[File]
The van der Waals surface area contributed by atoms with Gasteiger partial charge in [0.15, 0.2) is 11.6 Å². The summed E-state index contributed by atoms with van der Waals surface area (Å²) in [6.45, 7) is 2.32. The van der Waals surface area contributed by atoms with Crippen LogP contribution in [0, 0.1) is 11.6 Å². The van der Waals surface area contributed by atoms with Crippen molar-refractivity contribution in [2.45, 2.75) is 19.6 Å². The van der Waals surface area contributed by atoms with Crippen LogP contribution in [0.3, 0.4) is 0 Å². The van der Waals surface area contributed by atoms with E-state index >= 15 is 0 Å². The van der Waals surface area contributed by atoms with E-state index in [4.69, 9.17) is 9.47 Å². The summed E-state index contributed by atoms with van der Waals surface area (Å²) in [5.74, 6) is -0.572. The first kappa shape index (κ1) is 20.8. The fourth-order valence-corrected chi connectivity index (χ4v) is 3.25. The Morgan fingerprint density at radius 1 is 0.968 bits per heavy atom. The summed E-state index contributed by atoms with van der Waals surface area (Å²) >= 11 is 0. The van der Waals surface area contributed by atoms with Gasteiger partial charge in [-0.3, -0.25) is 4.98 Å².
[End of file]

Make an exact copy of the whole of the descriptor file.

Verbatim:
The van der Waals surface area contributed by atoms with Gasteiger partial charge in [0.15, 0.2) is 11.6 Å². The summed E-state index contributed by atoms with van der Waals surface area (Å²) in [6.45, 7) is 2.32. The van der Waals surface area contributed by atoms with Crippen LogP contribution in [0, 0.1) is 11.6 Å². The van der Waals surface area contributed by atoms with Crippen molar-refractivity contribution in [2.45, 2.75) is 19.6 Å². The van der Waals surface area contributed by atoms with Crippen LogP contribution in [0.3, 0.4) is 0 Å². The van der Waals surface area contributed by atoms with E-state index >= 15 is 0 Å². The van der Waals surface area contributed by atoms with E-state index in [4.69, 9.17) is 9.47 Å². The summed E-state index contributed by atoms with van der Waals surface area (Å²) in [5.74, 6) is -0.572. The first kappa shape index (κ1) is 20.8. The fourth-order valence-corrected chi connectivity index (χ4v) is 3.25. The Morgan fingerprint density at radius 1 is 0.968 bits per heavy atom. The summed E-state index contributed by atoms with van der Waals surface area (Å²) >= 11 is 0. The van der Waals surface area contributed by atoms with Gasteiger partial charge in [-0.3, -0.25) is 4.98 Å².